Hollywood stunts are complicated, expensive procedures. Even the slightest mistake can cause a serious injury, so stunts require not risk-takers, as one might expect, but meticulous, detail-oriented athletes and technicians.
The following budget shows the cost of creating one stunt: a car crash in the 2007 film The Bourne Ultimatum. In this scene, an assassin, driving a Volkswagen Touareg 2, pursues Jason Bourne, who is driving a stolen police car. The assassin forces Bourne’s car onto the K-rail, the highway’s concrete center median. He pushes Bourne’s car along until it clips an oncoming panel truck and spins off the rail, crashing.
Setting up this stunt was labor intensive. First, the crew prepped the K-rail with a track for Bourne’s (empty) car to slide along. They prepared a massive ratchet—a stunt tool used to yank objects—to jerk the car down the track. They rebuilt the assassin’s car so that the driver could drive from the safety of the backseat. They then designed and built a trolley mount strong enough to hold Bourne’s car on the track as it accelerated from zero to fifty-five miles per hour in just eighty-five feet, exerting a massive g-load.
A normal film budget might disperse the components of stunts across the budget, but we asked for a breakdown. Some numbers, like the price of the cars, are necessarily approximate—the film used a lot of cars. To build and design aspects of the stunt took six men four weeks of work. (They had no reason to divide the exact number of hours worked per task, so those subtotals have been left blank.) Because this stunt did not impact structures, buildings, or bridges, it fell under the film’s umbrella insurance policy.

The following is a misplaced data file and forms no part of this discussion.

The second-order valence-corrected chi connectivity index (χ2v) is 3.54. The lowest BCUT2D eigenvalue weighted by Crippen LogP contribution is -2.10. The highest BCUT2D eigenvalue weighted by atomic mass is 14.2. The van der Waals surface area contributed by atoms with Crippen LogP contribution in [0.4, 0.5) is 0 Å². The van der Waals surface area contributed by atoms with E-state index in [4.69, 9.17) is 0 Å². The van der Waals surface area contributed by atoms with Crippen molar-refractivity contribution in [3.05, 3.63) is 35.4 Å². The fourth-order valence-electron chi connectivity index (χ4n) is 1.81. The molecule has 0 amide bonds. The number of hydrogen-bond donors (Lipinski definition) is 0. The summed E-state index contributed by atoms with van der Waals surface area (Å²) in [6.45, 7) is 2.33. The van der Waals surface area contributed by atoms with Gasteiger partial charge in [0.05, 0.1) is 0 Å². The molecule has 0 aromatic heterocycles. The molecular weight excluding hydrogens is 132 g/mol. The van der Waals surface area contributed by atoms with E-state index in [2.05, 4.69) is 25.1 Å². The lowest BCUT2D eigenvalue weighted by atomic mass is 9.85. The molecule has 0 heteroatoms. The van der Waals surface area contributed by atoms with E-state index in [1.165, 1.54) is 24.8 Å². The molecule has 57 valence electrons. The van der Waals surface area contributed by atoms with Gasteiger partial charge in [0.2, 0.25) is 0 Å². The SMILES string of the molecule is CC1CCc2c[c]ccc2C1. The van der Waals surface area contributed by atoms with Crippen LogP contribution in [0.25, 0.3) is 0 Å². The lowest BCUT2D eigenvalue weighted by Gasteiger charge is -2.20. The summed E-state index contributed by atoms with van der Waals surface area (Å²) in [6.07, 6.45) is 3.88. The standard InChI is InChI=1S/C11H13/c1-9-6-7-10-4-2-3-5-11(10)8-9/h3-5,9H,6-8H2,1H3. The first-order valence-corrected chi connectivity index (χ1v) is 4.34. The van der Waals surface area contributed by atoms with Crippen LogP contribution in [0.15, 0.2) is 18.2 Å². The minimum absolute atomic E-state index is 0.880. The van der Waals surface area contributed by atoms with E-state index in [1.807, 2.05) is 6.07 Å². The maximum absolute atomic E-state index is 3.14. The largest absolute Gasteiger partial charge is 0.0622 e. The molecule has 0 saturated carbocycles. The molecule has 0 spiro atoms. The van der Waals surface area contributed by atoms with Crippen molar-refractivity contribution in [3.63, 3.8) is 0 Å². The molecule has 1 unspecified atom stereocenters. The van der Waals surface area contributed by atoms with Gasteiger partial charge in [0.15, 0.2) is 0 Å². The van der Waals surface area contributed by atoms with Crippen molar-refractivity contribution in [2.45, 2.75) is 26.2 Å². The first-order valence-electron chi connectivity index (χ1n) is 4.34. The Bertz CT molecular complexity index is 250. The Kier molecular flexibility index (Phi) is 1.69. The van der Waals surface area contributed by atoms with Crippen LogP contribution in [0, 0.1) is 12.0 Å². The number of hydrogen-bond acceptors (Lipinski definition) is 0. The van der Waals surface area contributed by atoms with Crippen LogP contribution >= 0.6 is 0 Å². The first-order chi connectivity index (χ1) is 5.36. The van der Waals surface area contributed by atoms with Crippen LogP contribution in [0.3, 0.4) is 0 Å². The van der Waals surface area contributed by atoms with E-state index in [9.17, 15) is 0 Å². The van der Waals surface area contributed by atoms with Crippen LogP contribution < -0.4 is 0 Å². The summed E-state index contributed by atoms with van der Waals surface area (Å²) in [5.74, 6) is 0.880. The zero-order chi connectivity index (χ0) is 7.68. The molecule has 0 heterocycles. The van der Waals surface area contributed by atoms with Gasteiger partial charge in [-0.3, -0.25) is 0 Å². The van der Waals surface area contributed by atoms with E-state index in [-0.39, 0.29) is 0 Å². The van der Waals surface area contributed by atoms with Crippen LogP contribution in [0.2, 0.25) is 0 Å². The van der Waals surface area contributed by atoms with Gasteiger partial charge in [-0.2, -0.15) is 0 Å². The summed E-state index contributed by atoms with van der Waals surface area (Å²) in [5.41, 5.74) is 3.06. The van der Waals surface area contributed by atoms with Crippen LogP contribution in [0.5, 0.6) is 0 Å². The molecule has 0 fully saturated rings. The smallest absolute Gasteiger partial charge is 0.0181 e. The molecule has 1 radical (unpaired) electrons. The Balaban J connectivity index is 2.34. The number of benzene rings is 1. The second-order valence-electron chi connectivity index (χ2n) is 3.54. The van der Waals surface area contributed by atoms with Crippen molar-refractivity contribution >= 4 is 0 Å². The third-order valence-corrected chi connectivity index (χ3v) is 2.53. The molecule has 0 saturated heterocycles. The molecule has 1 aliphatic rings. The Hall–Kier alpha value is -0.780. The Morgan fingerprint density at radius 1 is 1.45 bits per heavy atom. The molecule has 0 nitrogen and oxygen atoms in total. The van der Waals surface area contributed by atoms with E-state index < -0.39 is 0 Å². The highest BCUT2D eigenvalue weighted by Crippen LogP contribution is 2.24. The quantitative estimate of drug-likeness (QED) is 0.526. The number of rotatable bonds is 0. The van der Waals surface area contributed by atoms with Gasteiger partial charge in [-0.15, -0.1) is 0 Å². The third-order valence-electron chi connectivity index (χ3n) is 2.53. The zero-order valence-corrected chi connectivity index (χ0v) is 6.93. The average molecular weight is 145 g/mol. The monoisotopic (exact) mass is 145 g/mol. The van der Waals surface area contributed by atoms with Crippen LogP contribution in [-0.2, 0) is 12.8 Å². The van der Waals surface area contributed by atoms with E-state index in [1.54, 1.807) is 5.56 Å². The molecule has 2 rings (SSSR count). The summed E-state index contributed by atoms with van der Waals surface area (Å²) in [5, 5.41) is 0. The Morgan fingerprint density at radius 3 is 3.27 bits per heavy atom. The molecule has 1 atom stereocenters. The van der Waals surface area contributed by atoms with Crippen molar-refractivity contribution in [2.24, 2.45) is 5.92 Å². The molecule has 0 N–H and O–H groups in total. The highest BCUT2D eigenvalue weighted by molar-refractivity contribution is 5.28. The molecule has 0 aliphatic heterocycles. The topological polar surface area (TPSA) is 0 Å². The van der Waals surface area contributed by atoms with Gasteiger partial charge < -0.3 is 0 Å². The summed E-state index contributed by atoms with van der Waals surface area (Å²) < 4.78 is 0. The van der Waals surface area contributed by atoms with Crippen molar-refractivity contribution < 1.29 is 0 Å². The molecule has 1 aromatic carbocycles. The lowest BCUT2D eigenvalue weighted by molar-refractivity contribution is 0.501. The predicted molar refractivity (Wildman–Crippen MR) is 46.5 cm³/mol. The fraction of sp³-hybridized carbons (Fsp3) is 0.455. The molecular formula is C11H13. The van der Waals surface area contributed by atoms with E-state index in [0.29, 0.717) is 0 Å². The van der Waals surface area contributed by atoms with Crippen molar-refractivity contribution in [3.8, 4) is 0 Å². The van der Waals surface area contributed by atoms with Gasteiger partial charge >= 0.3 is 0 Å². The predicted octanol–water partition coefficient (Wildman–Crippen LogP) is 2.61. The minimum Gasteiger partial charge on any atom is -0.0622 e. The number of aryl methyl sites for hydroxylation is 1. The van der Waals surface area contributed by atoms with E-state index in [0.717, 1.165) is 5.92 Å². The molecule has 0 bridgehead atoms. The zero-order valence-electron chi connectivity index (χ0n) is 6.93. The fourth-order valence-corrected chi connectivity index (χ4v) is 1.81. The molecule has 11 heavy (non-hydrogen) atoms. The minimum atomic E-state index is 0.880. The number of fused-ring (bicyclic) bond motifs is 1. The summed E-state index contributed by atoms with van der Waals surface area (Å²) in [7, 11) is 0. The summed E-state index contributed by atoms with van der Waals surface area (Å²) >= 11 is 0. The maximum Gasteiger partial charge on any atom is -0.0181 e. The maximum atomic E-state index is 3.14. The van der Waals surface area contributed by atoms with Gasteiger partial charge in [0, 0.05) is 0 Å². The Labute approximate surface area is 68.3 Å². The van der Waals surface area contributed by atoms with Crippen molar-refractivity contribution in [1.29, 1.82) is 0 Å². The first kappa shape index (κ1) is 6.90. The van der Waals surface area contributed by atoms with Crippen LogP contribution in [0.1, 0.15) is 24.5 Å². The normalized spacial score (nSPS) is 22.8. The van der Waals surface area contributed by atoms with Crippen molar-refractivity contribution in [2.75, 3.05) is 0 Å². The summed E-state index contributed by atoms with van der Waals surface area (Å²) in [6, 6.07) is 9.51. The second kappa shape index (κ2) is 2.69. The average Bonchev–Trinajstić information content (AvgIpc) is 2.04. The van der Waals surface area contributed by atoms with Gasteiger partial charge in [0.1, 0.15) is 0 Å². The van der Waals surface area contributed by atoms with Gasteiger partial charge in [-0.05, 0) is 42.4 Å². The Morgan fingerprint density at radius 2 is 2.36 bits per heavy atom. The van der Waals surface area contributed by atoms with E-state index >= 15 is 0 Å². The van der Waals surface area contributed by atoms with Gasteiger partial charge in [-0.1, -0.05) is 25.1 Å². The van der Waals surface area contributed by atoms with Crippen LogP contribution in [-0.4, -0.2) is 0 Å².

This is an installment of Creative Accounting, an ongoing series that explains where the money goes for projects in the major creative industries. Very soon the series will be collected into a single, indispensable volume, published by Believer Books.
One week at $2,634 per week
Stunt Adjustment $6,000
A bonus for a specific stunt. The stunt adjustment increases according to danger and difficulty. SAG does not specify fees for these tasks.
Fringes 32% $2,762.88
Various benefits, pensions, and taxes
One week at $2,634 per week
Stunt Adjustment $15,000
For enduring a car crash
Fringes 32% $5,642.88
Fifteen drivers, each at $2,634 per week, for one week
Various Stunt Adjustments $20,000
Fringes 32% $19,043.20
Large Nitrogen Ratchet $8,000
This stunt tool is used to yank objects or people, pulling them rapidly to a padded landing point.
Six men for four weeks at $3,900 per week
Fringes 32% $29,952
Stunt Car Prep n/a
The Touareg’s driving position was moved into the backseat to protect the driver.
Full Roll Cages (x3) n/a
Installed to protect the drivers in Bourne’s car, the assassin’s Touareg, and the panel truck that Bourne’s car impacts
Install Track on K-rail n/a
Design and Build Trolley Mount n/a
PICTURE CARS $75,000
Police cars (x3) and ND cars $75,000
Three police cars and multiple nondescript (or “ND”) cars were needed for the scene. This amount is an estimate, as a large number of cars were used in the film and there was no reason to break them down in the original budget.
Volkswagen Touareg 2 (x3) $0
Three Touareg 2s, worth $50,000 each, were donated as part of a product-placement deal within a global, three-year, cross-promotional accord between VW and Universal.
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